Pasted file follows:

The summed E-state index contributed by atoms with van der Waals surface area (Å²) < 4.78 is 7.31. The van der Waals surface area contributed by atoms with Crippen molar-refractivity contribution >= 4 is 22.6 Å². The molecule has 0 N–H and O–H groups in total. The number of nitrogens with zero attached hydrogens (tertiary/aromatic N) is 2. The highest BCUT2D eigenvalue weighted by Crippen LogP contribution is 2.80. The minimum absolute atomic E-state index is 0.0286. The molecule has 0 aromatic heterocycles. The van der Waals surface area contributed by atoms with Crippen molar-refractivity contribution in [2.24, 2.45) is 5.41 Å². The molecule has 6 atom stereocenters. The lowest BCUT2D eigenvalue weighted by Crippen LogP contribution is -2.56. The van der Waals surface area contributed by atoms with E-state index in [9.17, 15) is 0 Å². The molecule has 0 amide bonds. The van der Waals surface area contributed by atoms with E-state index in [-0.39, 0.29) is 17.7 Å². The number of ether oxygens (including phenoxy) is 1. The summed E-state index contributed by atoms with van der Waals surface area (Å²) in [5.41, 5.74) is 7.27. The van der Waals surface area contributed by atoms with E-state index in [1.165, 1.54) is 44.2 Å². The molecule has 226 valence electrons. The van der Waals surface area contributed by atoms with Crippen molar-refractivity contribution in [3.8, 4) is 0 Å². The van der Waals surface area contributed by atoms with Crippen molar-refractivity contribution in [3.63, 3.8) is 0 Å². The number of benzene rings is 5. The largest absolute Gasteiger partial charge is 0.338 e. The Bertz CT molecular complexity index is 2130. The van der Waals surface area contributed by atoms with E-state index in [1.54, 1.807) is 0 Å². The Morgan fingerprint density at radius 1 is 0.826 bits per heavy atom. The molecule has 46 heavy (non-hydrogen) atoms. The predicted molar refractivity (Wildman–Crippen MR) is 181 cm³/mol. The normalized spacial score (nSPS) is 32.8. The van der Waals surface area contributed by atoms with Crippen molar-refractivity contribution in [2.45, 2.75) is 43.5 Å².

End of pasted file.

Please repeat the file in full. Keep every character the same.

The summed E-state index contributed by atoms with van der Waals surface area (Å²) < 4.78 is 7.31. The van der Waals surface area contributed by atoms with Crippen molar-refractivity contribution >= 4 is 22.6 Å². The molecule has 0 N–H and O–H groups in total. The number of nitrogens with zero attached hydrogens (tertiary/aromatic N) is 2. The highest BCUT2D eigenvalue weighted by Crippen LogP contribution is 2.80. The minimum absolute atomic E-state index is 0.0286. The molecule has 0 aromatic heterocycles. The van der Waals surface area contributed by atoms with Crippen molar-refractivity contribution in [2.24, 2.45) is 5.41 Å². The molecule has 6 atom stereocenters. The lowest BCUT2D eigenvalue weighted by Crippen LogP contribution is -2.56. The van der Waals surface area contributed by atoms with E-state index in [9.17, 15) is 0 Å². The molecule has 0 amide bonds. The van der Waals surface area contributed by atoms with E-state index in [-0.39, 0.29) is 17.7 Å². The number of ether oxygens (including phenoxy) is 1. The summed E-state index contributed by atoms with van der Waals surface area (Å²) in [5.41, 5.74) is 7.27. The van der Waals surface area contributed by atoms with E-state index in [1.165, 1.54) is 44.2 Å². The molecule has 226 valence electrons. The van der Waals surface area contributed by atoms with Crippen molar-refractivity contribution in [3.8, 4) is 0 Å². The van der Waals surface area contributed by atoms with Crippen molar-refractivity contribution in [3.63, 3.8) is 0 Å². The number of benzene rings is 5. The largest absolute Gasteiger partial charge is 0.338 e. The Bertz CT molecular complexity index is 2130. The van der Waals surface area contributed by atoms with E-state index in [1.54, 1.807) is 0 Å². The Morgan fingerprint density at radius 1 is 0.826 bits per heavy atom. The molecule has 46 heavy (non-hydrogen) atoms. The predicted molar refractivity (Wildman–Crippen MR) is 181 cm³/mol. The normalized spacial score (nSPS) is 32.8. The van der Waals surface area contributed by atoms with Crippen molar-refractivity contribution in [2.45, 2.75) is 43.5 Å².